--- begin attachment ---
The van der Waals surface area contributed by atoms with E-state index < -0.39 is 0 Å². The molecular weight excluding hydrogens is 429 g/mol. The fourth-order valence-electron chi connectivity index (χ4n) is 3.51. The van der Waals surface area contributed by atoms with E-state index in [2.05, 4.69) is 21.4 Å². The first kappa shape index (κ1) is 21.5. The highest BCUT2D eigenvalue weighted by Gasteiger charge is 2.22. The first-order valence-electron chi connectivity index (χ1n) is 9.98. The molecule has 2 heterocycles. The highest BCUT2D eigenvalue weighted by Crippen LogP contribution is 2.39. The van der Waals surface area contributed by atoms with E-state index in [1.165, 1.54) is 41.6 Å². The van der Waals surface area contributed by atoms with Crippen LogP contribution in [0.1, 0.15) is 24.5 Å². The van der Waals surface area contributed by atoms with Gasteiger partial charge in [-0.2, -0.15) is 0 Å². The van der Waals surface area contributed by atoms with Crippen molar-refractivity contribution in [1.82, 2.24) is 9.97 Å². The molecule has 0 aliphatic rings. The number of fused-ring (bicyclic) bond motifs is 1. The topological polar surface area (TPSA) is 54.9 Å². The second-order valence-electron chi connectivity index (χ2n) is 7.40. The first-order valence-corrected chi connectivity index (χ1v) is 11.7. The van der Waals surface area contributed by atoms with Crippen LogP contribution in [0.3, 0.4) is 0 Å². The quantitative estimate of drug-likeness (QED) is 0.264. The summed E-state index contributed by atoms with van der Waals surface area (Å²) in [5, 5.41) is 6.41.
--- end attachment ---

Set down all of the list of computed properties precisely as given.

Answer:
The van der Waals surface area contributed by atoms with E-state index < -0.39 is 0 Å². The molecular weight excluding hydrogens is 429 g/mol. The fourth-order valence-electron chi connectivity index (χ4n) is 3.51. The van der Waals surface area contributed by atoms with E-state index in [2.05, 4.69) is 21.4 Å². The first kappa shape index (κ1) is 21.5. The highest BCUT2D eigenvalue weighted by Gasteiger charge is 2.22. The first-order valence-electron chi connectivity index (χ1n) is 9.98. The molecule has 2 heterocycles. The highest BCUT2D eigenvalue weighted by Crippen LogP contribution is 2.39. The van der Waals surface area contributed by atoms with E-state index in [1.165, 1.54) is 41.6 Å². The van der Waals surface area contributed by atoms with Crippen LogP contribution in [0.1, 0.15) is 24.5 Å². The van der Waals surface area contributed by atoms with Gasteiger partial charge in [-0.2, -0.15) is 0 Å². The van der Waals surface area contributed by atoms with Crippen molar-refractivity contribution in [1.82, 2.24) is 9.97 Å². The molecule has 0 aliphatic rings. The number of fused-ring (bicyclic) bond motifs is 1. The topological polar surface area (TPSA) is 54.9 Å². The second-order valence-electron chi connectivity index (χ2n) is 7.40. The first-order valence-corrected chi connectivity index (χ1v) is 11.7. The van der Waals surface area contributed by atoms with Crippen LogP contribution in [0.3, 0.4) is 0 Å². The quantitative estimate of drug-likeness (QED) is 0.264. The summed E-state index contributed by atoms with van der Waals surface area (Å²) in [5, 5.41) is 6.41.